DAVIES: Do you recall some of the mailings that were aimed at Dave Levdansky and, you know, what they said about him?
DALEY: The silver bullet that they found - and when I sat down with Jankowski, he remembered it really well - was something called the Arlen Specter Library. Arlen Specter was a senator of Pennsylvania, a longtime senator who had been a Republican and in recent years had just - I believe right after the 2008 election, he switches parties, becomes a Democrat. He was not the most popular politician in the state of Pennsylvania at that point in time, especially in the western part of the state, as he was from the Philadelphia area.
So there was a capital budget of about $600 million that the Pennsylvania House passes. What Jankowski and the RSLC did - and they - focus grouped and looked and looked trying to find the exact issue that would take out Levdansky. And when they told people that he had spent $600 million on a library for Arlen Specter, it outraged voters. And this was a difficult economic year. The recovery had still not come back around entirely. The small towns around Pittsburgh were hard hit, and they didn't like the idea that their state legislator had authorized $600 million for an Arlen Specter Library.
And these mailers made it out to be this big marble monstrosity. And in reality, about $2 million of that entire capital budget was actually allocated for a Specter Library. And it was, you know, on a college campus to house his papers. And this was a significant, you know, player in the state's political history. This was an educational institution grant, but it was turned into something that when Levdansky would walk into homes, people who he had known for years would say, I'm sorry, Dave, but I can't vote for you this year because of the Arlen Specter Library.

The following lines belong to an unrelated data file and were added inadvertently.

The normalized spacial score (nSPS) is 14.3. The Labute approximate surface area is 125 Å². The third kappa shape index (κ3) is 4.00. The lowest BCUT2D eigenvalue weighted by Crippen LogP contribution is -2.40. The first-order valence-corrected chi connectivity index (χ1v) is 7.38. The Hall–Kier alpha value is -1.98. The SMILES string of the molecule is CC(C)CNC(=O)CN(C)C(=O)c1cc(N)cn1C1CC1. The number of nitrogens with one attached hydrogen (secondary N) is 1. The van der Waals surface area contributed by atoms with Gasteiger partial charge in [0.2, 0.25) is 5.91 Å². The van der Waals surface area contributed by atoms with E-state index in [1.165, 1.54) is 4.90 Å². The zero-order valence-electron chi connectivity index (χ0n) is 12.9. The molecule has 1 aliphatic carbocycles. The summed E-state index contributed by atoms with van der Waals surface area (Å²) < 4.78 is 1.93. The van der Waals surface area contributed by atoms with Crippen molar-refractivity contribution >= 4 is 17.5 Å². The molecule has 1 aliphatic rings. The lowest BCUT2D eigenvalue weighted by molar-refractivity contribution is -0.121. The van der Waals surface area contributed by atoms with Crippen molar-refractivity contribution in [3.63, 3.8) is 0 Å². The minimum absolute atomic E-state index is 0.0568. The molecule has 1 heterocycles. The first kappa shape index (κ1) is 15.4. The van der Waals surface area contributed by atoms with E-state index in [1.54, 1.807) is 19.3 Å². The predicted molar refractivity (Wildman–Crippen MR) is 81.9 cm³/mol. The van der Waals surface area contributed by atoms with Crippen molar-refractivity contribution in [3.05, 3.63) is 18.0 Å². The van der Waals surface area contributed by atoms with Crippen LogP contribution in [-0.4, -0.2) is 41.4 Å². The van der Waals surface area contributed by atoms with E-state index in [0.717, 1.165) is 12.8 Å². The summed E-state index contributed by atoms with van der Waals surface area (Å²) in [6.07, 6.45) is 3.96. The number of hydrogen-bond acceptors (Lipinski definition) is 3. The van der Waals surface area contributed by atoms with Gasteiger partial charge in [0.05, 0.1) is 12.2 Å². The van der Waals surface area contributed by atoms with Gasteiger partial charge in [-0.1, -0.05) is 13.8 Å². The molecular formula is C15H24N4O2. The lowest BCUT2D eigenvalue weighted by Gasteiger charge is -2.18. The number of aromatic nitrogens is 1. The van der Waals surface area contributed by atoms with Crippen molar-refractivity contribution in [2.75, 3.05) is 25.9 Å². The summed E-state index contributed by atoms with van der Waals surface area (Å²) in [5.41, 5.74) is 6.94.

DAVIES: So this was a legislator's routine vote on a budget that included many, many, many, many things, and they pick out this one. Have to say, you see this a lot in political campaigns. But was...
DALEY: You do.
DAVIES: Yeah, but very effective in this case.
DALEY: Very effective.
DAVIES: So Dave Levdan - the - this national Republican group, the Republican State Leadership Committee, spends a couple-hundred thousand dollars, a dozen mailers or so and Levdansky loses by how much to a relatively unknown Republican?
DALEY: He loses by about 140 votes. It's that close. And those mailers and that money made the difference. The Republicans take control of the Pennsylvania House. They take control of the Senate. They elect a Republican governor in Corbett that year and they own all three legs of the redistricting process. So as a result, you come back in 2012 and Obama wins the state by 310,000. There are a hundred-thousand more votes for Democratic House candidates than there are for Republicans.
DAVIES: That's Congressional House candidates, yeah.
DALEY: Yes. Republicans take the delegation 13-5. And that means 51 percent of the vote turns out to 28 percent of the seats. That's a real problem for a participatory democracy.
DAVIES: Chris Jankowski did not dodge your phone calls. He was proud to talk about this, wasn't he?
DALEY: It's the greatest political achievement in modern times. It's the greatest political bargain, I think, that they are very proud of what they managed to do. I think if you're a Republican, you look at this and say, boy, this was effective, it was efficient and we won. We played by the rules. We changed the rules, but we still played by the law and the game. And if the Democrats weren't smart enough to figure this out themselves, well, see you in 2020, boys.
DAVIES: We're speaking with David Daley. He is editor-in-chief of Salon. He has a new book about Republican efforts in the 2010 election to target state legislative seats, giving the party an advantage in Congressional redistricting. We'll continue our conversation after a short break. This is FRESH AIR.